Do you know what Hypertension is?

shravani dali

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Hypertension is defined as high arterial pressure (tension), which are the blood vessels carrying blood from the heart to the rest of the body. Hypertension and coronary disease are major global health concerns. The World Health Organization (WHO) estimates that the growth of the processed food industry has influenced the amount of salt in diets, which plays a role in hypertension.

Key Facts About Hypertension

The normal range of blood pressure is 120 /80 mmHg and hypertension is when the blood pressure recorded is at/or above 130/80 mmHg. Clinically there two types of hypertension:

Essential/primary hypertension: Approximately 90-95 % of cases are primary, caused by lifestyle and genetic factors.

Secondary hypertension: Rest 5–10% of cases are identified as secondary, caused due to an underlying condition, like, chronic kidney disease, endocrine disorder, or the abuse of contraceptives.

  • Research also suggests that alcoholic beverages can increase blood pressure too.
  • Uncontrolled high blood pressure can be fatal, and cause a heart attack, stroke, and other complications.
  • Routine health check-ups are an efficient way to monitor blood pressure.
  • Approximately, 85 million population in the U.S.A. have reported high blood pressure.

Causes Of Hypertension

Essential/primary hypertension

Essential hypertension causes due to a complex interaction of genetic and environmental factors. Chances of high blood pressure increase with age. Lifestyle factors such as high salt and low potassium intake, lack of exercise, sedentary lifestyle, unhealthy diet, obesity, raises blood pressure. Insulin resistance may also contribute to hypertension. Early life events, such as premature birth, maternal smoking, may be potential risk factors for adult primary hypertension. There are seasonal variations in blood pressure too, such as blood pressures may be higher in winters than summers. Family history and high stress may also contribute.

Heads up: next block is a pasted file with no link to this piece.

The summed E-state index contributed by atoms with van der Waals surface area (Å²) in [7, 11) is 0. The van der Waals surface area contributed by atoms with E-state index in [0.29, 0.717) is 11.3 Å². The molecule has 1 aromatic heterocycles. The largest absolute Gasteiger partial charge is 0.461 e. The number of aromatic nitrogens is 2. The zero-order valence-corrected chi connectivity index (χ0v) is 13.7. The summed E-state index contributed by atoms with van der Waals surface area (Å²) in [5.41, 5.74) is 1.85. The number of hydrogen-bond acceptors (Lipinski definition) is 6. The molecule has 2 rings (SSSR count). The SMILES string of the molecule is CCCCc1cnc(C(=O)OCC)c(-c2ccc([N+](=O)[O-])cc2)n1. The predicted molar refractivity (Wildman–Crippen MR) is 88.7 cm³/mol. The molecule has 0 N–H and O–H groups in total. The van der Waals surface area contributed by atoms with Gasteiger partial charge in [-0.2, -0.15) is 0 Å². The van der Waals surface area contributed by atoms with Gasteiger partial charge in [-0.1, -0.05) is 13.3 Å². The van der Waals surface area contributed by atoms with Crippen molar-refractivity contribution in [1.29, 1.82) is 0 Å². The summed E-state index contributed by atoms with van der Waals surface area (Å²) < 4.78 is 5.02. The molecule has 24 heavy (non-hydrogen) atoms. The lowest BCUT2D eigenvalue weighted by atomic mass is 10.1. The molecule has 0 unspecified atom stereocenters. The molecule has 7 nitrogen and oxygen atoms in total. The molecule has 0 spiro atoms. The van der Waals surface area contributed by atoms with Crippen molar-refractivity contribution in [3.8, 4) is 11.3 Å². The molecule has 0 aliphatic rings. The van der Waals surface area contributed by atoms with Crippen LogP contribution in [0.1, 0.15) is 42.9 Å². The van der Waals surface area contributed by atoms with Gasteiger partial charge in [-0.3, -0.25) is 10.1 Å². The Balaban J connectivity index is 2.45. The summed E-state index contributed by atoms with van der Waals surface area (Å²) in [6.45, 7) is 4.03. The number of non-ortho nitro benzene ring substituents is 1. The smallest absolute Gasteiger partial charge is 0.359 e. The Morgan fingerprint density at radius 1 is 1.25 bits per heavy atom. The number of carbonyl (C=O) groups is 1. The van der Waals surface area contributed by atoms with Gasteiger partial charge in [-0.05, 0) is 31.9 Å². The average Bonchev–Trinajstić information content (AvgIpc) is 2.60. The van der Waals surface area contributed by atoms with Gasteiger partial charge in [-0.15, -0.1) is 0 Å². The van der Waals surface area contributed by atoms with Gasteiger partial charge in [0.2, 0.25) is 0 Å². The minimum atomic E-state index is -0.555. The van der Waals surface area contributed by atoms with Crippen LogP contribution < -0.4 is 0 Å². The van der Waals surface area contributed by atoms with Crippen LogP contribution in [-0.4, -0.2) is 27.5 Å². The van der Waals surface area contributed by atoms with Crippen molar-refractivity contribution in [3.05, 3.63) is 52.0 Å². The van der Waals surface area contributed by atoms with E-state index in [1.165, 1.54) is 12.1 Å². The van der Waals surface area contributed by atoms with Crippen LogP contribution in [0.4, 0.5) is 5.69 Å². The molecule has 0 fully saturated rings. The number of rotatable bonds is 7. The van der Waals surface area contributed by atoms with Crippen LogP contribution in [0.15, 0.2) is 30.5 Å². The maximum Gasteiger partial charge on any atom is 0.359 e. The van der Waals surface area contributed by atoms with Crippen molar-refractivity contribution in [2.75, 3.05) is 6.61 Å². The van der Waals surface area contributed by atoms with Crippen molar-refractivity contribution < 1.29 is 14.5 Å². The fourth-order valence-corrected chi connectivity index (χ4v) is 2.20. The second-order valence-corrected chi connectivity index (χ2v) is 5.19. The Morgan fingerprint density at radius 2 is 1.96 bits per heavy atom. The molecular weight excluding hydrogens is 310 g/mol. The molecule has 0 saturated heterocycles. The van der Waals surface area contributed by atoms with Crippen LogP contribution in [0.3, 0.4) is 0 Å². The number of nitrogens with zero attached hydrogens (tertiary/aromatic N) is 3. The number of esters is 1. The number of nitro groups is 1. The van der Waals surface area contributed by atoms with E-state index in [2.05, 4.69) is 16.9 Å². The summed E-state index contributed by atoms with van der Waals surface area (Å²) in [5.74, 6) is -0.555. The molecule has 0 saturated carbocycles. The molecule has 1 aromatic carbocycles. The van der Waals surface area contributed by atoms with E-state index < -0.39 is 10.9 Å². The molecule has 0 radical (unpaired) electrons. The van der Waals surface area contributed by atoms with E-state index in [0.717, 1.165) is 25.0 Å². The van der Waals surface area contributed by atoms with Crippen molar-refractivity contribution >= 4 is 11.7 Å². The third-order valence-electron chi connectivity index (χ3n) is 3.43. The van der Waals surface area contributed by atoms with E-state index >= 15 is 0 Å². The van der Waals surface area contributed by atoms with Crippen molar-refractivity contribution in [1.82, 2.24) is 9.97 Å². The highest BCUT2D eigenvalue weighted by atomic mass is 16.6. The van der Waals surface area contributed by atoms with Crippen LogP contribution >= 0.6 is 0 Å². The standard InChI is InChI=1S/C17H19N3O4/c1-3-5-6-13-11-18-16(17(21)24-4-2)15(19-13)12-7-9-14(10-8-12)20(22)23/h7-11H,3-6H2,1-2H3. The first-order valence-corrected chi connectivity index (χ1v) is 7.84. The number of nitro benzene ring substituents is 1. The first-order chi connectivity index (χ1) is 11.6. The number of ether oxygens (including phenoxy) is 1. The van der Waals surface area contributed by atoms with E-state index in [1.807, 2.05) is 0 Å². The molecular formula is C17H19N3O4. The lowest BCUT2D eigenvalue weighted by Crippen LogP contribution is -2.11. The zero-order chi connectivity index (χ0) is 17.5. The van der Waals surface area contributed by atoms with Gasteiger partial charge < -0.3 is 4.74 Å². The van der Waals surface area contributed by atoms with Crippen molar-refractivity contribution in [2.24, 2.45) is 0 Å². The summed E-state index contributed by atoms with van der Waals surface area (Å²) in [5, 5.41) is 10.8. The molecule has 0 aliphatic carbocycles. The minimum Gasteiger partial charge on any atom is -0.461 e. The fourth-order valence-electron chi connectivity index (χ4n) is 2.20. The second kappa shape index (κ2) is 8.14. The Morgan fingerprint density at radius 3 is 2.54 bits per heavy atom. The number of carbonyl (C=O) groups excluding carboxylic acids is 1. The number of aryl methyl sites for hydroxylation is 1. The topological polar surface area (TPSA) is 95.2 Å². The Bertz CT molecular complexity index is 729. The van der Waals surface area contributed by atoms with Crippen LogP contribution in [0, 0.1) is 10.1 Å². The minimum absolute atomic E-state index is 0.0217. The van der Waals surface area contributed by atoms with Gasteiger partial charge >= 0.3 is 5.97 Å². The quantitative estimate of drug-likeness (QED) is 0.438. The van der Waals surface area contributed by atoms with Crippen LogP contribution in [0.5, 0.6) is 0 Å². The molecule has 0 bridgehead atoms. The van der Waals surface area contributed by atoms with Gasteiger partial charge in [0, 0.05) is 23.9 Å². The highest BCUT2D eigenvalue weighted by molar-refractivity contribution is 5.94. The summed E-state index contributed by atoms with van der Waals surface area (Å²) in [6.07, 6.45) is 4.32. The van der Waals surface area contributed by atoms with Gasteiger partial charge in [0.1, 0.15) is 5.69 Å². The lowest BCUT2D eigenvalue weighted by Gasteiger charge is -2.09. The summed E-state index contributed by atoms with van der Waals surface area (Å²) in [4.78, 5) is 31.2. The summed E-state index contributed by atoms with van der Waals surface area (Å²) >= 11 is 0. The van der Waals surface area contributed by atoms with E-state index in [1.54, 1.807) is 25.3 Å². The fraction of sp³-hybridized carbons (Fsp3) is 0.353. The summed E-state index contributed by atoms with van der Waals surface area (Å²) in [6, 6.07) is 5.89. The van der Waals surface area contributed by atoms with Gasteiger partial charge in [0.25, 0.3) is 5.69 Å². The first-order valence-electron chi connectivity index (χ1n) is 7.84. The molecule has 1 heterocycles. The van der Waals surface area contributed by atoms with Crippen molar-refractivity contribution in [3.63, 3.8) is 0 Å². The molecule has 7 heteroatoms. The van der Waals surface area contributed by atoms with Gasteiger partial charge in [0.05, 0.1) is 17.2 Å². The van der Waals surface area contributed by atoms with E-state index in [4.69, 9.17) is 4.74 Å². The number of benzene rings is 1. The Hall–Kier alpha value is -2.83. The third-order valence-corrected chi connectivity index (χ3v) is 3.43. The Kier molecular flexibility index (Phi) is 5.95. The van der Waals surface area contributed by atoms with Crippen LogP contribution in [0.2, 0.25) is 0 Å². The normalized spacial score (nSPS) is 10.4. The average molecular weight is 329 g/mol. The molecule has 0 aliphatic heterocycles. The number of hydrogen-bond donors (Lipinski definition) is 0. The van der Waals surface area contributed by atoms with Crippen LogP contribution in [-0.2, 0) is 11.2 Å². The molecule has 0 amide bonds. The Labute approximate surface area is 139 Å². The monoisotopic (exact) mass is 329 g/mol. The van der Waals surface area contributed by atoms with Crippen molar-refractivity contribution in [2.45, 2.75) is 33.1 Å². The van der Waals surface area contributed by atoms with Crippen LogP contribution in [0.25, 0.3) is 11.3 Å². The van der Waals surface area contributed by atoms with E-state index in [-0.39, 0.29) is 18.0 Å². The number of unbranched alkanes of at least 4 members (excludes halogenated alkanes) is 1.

Secondary Hypertension

In this type, there is the presence of an underlying cause. The most important being, chronic kidney disease because the kidneys do not filter out fluid, cardiovascular disease, diabetes, and high cholesterol levels. Endocrine conditions, such as Cushing’s syndrome, abnormal TSH levels, acromegaly, etc.  Other causes include obesity, sleep apnea, pregnancy, excessive eating of licorice, drinking alcohol, and abuse of illegal drugs such as cocaine.

Symptoms Of Hypertension

In most cases, it does cause perspiration, anxiety, insomnia, and flushing, however, the person usually is asymptomatic, without any major symptoms, hence the condition is called a “silent killer.” If undetected, it can lead to varied consequences. Thus regular monitoring of blood pressure is vital. In extreme cases, a person may experience headaches and nosebleeds.


Long-term hypertension can cause atherosclerosis, (clogging of blood vessels) which makes it difficult for the heart to pump blood efficiently. Further, hypertension-induced atherosclerosis, if not treated, may even lead to a heart attack. Other consequences of hypertension-related atherosclerosis:

  • Heart failure
  • Aneurysm (bulge in the wall of an artery) that can be fatal in some cases.
  • Kidney failure
  • Amputation due to (atrophy of blood vessels, due to extreme narrowing)
  • Retinopathy in the eye, causing blindness

Treatment For Hypertension

Lifestyle Modifications

Lifestyle modification is the first-line treatment for hypertension.

These include:

Reduce salt intake in the diet.

Regular physical exercise.

Avoid intake of saturated fatty acids like, fried foods, red meat.

Limit alcohol intake.

Quit smoking.

Incorporate green leafy vegetables, nuts, fibrous foods in diet.

Reduce stress.

Practice relaxation techniques, meditation.

Life style modification can help reduce the hypertensive symptoms, and decrease the dependency on medications.


Patients with uncontrolled hypertension are usually treated with medications. Side effects of the antihypertensive drugs are mild.

The medications which are usually prescribed are:

Diuretics, including hydrochlorothiazide.

Alpha and Beta blockers.

Calcium-channel blockers

Central agonists

Peripheral adrenergic inhibitor


 (ACE) inhibitors

Angiotensin receptor blockers.

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